A film diary sporadically kept by three filmmakers over four years charts the worsening political situation in Colombia. Garrulous non-stop narration by Adelaida Trujillo, one of the trio, fills in contemporaneous events and biographical detail, nervously voicing the fears of the educated, liberal middle class. Mix of hyper-subjectivity and political analysis proves illuminating, but may be too unsettling for American auds: Adelaida’s little boy runs away after his mother forces him to name what he is afraid of (the guerillas), screaming for her to stop filming, which she only eventually does.
The filmmakers extrapolate on private home movies, including trips to various potentially dangerous parts of the country. These are supplemented with brief history lessons on the regions visited, further illustrated with archival montages.
The image of Colombia that emerges, though related to the drug- and violence-drenched hotspot featured on CNN, delivers quite a few surprises, including the fact cocoa was not grown in Colombia until 1989 when a U.S.-spearheaded breaking of the coffee pact drastically altered the economy.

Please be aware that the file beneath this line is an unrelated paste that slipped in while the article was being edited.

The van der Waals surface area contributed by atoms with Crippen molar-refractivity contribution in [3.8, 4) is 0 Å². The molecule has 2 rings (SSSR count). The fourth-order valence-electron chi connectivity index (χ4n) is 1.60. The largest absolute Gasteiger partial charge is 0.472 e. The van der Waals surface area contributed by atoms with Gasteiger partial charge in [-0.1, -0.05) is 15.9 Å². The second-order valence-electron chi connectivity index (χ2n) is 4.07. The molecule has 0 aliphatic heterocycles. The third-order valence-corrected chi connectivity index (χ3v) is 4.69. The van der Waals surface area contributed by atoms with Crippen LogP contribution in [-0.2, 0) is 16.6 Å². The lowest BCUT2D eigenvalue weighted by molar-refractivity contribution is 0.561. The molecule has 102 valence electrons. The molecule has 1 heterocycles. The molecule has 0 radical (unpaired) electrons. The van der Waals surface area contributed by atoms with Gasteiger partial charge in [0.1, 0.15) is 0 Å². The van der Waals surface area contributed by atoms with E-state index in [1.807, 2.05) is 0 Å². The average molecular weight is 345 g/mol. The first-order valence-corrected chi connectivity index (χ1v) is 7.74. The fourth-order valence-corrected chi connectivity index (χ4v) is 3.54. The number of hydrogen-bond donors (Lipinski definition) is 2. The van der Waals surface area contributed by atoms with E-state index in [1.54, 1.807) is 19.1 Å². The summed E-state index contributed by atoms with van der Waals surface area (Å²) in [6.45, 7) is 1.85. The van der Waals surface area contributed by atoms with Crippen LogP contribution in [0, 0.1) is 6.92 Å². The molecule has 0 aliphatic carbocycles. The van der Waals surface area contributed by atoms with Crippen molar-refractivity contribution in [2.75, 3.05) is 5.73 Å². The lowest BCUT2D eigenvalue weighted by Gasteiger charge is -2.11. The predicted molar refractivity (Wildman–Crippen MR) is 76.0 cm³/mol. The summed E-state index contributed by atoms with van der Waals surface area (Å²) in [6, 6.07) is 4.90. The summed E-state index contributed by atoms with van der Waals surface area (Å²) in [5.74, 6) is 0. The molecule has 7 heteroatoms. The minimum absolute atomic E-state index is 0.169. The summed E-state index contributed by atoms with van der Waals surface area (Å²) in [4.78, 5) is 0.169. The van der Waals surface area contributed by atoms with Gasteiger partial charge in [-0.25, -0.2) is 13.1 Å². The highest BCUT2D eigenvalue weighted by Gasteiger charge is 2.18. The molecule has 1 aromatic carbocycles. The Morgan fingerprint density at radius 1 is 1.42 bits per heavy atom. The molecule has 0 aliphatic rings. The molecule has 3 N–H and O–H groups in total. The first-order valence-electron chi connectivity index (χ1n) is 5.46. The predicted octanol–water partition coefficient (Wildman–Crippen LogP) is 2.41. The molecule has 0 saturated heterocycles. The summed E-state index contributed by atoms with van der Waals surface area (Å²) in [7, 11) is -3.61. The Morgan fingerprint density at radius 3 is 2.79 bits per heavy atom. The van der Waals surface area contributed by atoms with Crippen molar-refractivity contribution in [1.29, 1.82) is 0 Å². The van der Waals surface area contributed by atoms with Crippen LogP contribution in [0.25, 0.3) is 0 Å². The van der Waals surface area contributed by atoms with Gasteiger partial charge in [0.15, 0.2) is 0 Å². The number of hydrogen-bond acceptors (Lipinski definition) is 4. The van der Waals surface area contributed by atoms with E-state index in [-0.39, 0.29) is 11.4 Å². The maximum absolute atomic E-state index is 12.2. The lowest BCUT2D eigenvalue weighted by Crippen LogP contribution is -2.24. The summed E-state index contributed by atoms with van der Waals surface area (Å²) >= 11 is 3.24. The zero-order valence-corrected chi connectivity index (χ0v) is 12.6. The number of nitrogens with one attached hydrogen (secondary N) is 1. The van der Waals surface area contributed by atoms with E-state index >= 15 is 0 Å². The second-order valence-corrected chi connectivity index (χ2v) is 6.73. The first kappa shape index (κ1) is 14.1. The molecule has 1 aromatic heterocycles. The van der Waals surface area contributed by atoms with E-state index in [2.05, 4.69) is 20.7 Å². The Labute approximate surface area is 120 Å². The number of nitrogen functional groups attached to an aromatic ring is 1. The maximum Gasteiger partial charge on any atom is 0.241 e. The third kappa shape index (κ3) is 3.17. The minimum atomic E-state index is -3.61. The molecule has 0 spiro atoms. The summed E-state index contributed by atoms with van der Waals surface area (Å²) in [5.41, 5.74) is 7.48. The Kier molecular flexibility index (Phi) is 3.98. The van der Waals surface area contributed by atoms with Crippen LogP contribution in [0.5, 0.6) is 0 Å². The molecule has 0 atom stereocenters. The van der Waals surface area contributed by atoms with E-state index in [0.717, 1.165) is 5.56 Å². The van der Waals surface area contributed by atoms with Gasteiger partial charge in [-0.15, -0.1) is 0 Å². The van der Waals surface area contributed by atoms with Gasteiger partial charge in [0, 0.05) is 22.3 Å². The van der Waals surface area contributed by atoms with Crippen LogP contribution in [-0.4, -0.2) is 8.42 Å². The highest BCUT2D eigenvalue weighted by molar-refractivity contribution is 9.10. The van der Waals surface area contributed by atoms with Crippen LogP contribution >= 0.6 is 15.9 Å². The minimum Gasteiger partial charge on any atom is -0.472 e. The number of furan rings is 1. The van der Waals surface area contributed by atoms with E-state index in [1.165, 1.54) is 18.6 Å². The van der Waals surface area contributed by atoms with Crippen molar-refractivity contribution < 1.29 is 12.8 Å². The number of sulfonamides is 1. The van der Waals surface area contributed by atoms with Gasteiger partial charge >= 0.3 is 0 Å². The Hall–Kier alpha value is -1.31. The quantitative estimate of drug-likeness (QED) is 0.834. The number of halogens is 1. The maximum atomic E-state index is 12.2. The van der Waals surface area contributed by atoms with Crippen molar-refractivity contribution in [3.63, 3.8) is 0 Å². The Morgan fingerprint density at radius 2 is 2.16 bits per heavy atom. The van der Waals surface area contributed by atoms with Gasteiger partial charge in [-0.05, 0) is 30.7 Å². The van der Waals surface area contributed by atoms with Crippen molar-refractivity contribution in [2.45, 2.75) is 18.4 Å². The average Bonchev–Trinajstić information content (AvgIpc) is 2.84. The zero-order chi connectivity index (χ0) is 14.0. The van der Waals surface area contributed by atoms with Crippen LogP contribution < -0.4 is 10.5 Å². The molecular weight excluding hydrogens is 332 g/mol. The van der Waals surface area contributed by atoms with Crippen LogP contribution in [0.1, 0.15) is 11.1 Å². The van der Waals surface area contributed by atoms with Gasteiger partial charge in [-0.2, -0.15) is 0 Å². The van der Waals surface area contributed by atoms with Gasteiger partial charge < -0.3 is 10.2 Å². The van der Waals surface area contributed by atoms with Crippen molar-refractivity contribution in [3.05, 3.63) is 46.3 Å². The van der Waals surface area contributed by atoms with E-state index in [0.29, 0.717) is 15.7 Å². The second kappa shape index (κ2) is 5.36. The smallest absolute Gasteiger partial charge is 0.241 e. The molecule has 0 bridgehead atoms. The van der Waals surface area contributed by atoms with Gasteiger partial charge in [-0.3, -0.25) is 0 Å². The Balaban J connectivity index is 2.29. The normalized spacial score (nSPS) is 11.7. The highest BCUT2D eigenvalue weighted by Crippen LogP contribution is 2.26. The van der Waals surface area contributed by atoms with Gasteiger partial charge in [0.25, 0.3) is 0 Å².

The drug business, in turn, radically impacted the political scene, as both left-wing guerillas and right-wing paramilitary groups used the drug trade to finance their quickly growing ranks.
Agonizingly conflicted, like many of her countrymen, Adelaida’s sees her vote drift to the right as kidnappings escalate and the war moves from the countryside to the city where she lives. Meanwhile, her collaborator/co-director Patricia Castano holds steadfast to her left-wing ideals, in contrast to her more conservative husband. At one point, kidnap threats drive the couple to flee Bogota, touring Europe and reconnecting with their children, who live in England.
It’s an option not extended to the hundreds of thousands of displaced peasants Colbert Garcia, a third collaborator and a human rights activist, befriends and films. In the course of his travels, Colbert meets, falls in love with and marries a reporter. A scene of him popping the question is cut into interviews with peasants who have set up “peace villages” despite frequent deadly raids by the paramilitary.
Tech credits are hit-and-miss; “subjective-camera” hand-held lensing is rarely inspired, and sound quality varies greatly in clarity.